This may sound complicated, but it's actually pretty simple. A balloon catheter is a tool that can be inserted into a narrow or collapsing artery. Liquid then expands the balloon, which pushes plaque aside and restores the artery to its normal size. If a stent -- a small mesh tube made of fabric or metal -- is needed, a doctor will place it inside an artery to help keep the area open after a PCI has taken place. The stent is usually coated with medication that prevents an artery from constricting or closing again after the surgery has been completed. A PCI is not as traumatic as some of the more complicated revascularization procedures, and patients are typically able to walk within six hours of waking up from anesthesia.

However, not every attempt at a PCI is successful. Read the next page to find out about what kind of revascularization surgery is an option if a bypass or PCI fails.

Complications of Transmyocardial Revascularization

Transmyocardial revascularization (TMLR) is not a traditional surgery for people suffering from coronary artery disease (CAD). It's usually performed when medicines, PCI or bypass surgery have not been successful treatments. No heart-lung machine is needed for this procedure, and a surgeon operates on the heart while it's beating and full of blood. Unlike a coronary artery bypass graft, surgeons do not cut into the chambers of the heart. Instead, they make an incision in the chest, and a laser cuts tiny channels through the heart muscle and into the left ventricle, which is the heart's main pumping chamber. The laser is usually able to reach areas where bypass grafting cannot, and if the surgery is successful, it will ultimately improve and restore blood flow to this all-important organ.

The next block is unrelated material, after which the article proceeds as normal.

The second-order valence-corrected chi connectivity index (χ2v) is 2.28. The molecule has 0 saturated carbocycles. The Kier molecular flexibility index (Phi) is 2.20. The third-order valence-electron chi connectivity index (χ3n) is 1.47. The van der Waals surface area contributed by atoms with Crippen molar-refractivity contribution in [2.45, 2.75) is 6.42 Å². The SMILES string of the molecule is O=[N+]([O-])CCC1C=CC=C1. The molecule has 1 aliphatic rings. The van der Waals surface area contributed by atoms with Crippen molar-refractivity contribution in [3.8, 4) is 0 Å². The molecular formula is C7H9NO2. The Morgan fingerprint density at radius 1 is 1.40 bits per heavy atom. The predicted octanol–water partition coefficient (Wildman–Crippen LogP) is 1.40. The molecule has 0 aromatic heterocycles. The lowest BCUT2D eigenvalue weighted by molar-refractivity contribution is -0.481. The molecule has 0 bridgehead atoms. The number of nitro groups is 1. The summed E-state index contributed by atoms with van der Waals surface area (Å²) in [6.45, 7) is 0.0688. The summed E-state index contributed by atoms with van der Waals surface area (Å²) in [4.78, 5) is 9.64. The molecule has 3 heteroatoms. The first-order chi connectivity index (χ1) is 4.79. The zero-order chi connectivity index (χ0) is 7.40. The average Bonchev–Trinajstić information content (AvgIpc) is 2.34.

Complications that can occur during and after TMLR include unstable angina, heart attack and sudden death due to abnormal heart rhythms, also known as arrhythmias. In one examination of TMLR, it's noted that, "The reported mortality rate (7 to 10 percent) following TMLR is a significant cause for caution. Risk-factor assessment has shown that patients with unstable angina and poor myocardial function are at relatively greater risk" [source: Bhimji].

But even for those who have no complications, getting over the surgery takes time. Uncomfortable symptoms of CAD and angina -- such as severe chest pain -- may take up to three months to improve. A year after receiving TMLR, however, 80 to 90 percent of patients report a higher quality of life than before the surgery. Plus, their chances of having a heart attack are significantly reduced [source: Texas Heart Institute]. But since transmyocardial revascularization is a new kind of surgery, long-term effects are still unknown.

It's possible to prevent angina by lowering your risk for coronary artery disease. Don't smoke, and avoid second-hand smoke, too. Eat several servings of fruits and vegetables every day, maintain a low cholesterol level and get plenty of exercise -- at least 30 minutes of activity per day. Living a healthy life will greatly increase your likelihood of having a healthy heart, which will minimize your chances of needing any type of coronary-related revascularization surgery. They're impressive, groundbreaking procedures, but that doesn't mean you want to have one.

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Sources